Sharon's surgery postponed after infection found

By ASSOCIATED PRESS
April 4, 2006 09:16
1 minute read.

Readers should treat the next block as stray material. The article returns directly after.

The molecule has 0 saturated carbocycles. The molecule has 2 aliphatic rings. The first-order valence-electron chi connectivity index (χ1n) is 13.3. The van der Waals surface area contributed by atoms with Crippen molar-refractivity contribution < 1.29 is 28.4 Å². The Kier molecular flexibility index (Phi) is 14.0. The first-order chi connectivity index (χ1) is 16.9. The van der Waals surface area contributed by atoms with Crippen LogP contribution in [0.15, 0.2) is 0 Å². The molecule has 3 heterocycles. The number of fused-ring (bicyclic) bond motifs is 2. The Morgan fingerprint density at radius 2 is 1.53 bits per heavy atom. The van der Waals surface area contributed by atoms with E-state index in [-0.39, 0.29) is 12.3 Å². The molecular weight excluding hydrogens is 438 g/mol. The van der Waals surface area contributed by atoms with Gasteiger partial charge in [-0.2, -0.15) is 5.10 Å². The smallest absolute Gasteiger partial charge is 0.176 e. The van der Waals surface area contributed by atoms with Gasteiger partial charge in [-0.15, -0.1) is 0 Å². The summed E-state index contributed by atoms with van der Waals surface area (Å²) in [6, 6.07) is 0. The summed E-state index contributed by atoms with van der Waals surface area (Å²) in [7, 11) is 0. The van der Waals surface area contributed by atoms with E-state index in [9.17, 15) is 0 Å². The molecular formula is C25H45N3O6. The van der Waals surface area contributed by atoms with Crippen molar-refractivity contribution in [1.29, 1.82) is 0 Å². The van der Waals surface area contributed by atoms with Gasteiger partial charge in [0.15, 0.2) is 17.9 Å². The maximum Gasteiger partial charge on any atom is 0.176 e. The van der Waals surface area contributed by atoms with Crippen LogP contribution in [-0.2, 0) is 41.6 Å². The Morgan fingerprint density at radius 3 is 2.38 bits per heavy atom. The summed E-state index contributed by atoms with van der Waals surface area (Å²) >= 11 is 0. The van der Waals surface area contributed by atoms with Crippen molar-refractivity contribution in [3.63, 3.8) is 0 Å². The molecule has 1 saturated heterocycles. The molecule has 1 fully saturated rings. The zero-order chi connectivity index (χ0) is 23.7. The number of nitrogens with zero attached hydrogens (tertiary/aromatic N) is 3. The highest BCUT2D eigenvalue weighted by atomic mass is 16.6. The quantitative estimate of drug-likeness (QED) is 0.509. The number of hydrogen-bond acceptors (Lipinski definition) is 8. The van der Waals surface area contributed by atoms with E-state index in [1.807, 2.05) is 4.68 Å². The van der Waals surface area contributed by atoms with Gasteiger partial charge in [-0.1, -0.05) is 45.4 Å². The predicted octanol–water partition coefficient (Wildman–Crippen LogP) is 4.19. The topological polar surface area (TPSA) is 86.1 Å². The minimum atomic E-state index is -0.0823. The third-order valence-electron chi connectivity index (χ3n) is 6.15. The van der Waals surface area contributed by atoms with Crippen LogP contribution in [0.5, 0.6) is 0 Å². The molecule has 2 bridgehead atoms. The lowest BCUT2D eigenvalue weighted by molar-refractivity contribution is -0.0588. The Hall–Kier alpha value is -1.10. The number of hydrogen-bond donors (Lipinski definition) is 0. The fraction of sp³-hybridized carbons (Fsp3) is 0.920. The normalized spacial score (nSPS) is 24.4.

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An operation on ailing Prime Minister Ariel Sharon was delayed Tuesday after doctors found an infection in his upper respiratory tract, hospital officials said. Sharon, 78, has been comatose since suffering a stroke on Jan. 4. Doctors on Tuesday had planned to reattach a portion of his skull removed immediately after the stroke. It would have been his eighth surgery since falling ill. Hadassah Hospital spokesman Ron Krumer said the surgery would be postponed until the infection, common in patients in Sharon's condition, is gone. The infection, discovered in a routine exam early Tuesday, is being treated with antibiotics, he added. "There are no rules to how long it could take to go away. It could take one day, it could take two days, it could take two weeks," Krumer told The Associated Press. Krumer said the planned operation is routine for people in Sharon's condition, noting that "every opening in the body is a source for infection." "It's his. We have to give it back at some point. We have to reattach the skull," Krumer said. He declined to say why doctors decided now was the time to reattach the skull. "There are risks. There is no surgery without risks. The minute that you treat a person, and especially in his head, there are risks," Krumer said. Sharon has been treated at Hadassah since the stroke. Israel's Army Radio reported that the reattachment of the skull was the last step before Sharon is moved to a long-term care facility. Krumer refused to confirm the report, but experts in long-term care have examined Sharon in recent weeks. Dr. Haim Ring, the head of the neurological rehabilitation department at Beit Loewenstein Hospital, said the longer Sharon remains comatose the smaller his chances are of waking up. "The question is what his situation will be if he should wake up," Ring told Israel's Army Radio. The stroke suddenly removed the popular prime minister from Israel's political landscape, shortly after he formed the centrist Kadima Party. The stroke shocked Israelis, many of whom believed the ex-general would bring them a more secure future. Kadima won last week's election, although by a smaller margin than was expected when Sharon headed the movement. Analysts have said the party's popularity was a result of Sharon's legacy.

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